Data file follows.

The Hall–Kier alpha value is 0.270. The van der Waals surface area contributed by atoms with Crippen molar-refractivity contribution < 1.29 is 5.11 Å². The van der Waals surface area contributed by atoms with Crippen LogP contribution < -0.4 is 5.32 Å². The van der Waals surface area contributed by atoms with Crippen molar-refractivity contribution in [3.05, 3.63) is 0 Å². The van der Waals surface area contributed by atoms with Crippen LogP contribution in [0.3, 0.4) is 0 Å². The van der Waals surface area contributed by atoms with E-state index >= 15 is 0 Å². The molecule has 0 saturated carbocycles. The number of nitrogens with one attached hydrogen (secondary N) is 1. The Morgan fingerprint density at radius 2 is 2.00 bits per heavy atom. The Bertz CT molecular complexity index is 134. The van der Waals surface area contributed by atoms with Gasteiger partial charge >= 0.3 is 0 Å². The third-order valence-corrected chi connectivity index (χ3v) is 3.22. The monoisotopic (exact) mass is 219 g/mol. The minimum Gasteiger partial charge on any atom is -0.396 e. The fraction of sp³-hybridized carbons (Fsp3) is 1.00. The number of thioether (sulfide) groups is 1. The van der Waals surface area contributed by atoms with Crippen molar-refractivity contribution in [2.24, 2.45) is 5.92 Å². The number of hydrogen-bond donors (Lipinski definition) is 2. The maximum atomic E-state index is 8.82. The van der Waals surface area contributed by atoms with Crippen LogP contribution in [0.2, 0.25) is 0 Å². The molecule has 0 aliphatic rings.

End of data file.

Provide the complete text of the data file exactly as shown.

The Hall–Kier alpha value is 0.270. The van der Waals surface area contributed by atoms with Crippen molar-refractivity contribution < 1.29 is 5.11 Å². The van der Waals surface area contributed by atoms with Crippen LogP contribution < -0.4 is 5.32 Å². The van der Waals surface area contributed by atoms with Crippen molar-refractivity contribution in [3.05, 3.63) is 0 Å². The van der Waals surface area contributed by atoms with Crippen LogP contribution in [0.3, 0.4) is 0 Å². The van der Waals surface area contributed by atoms with E-state index >= 15 is 0 Å². The molecule has 0 saturated carbocycles. The number of nitrogens with one attached hydrogen (secondary N) is 1. The Morgan fingerprint density at radius 2 is 2.00 bits per heavy atom. The Bertz CT molecular complexity index is 134. The van der Waals surface area contributed by atoms with Gasteiger partial charge >= 0.3 is 0 Å². The third-order valence-corrected chi connectivity index (χ3v) is 3.22. The monoisotopic (exact) mass is 219 g/mol. The minimum Gasteiger partial charge on any atom is -0.396 e. The fraction of sp³-hybridized carbons (Fsp3) is 1.00. The number of thioether (sulfide) groups is 1. The van der Waals surface area contributed by atoms with Crippen molar-refractivity contribution in [2.24, 2.45) is 5.92 Å². The number of hydrogen-bond donors (Lipinski definition) is 2. The maximum atomic E-state index is 8.82. The van der Waals surface area contributed by atoms with Crippen LogP contribution in [0.2, 0.25) is 0 Å². The molecule has 0 aliphatic rings.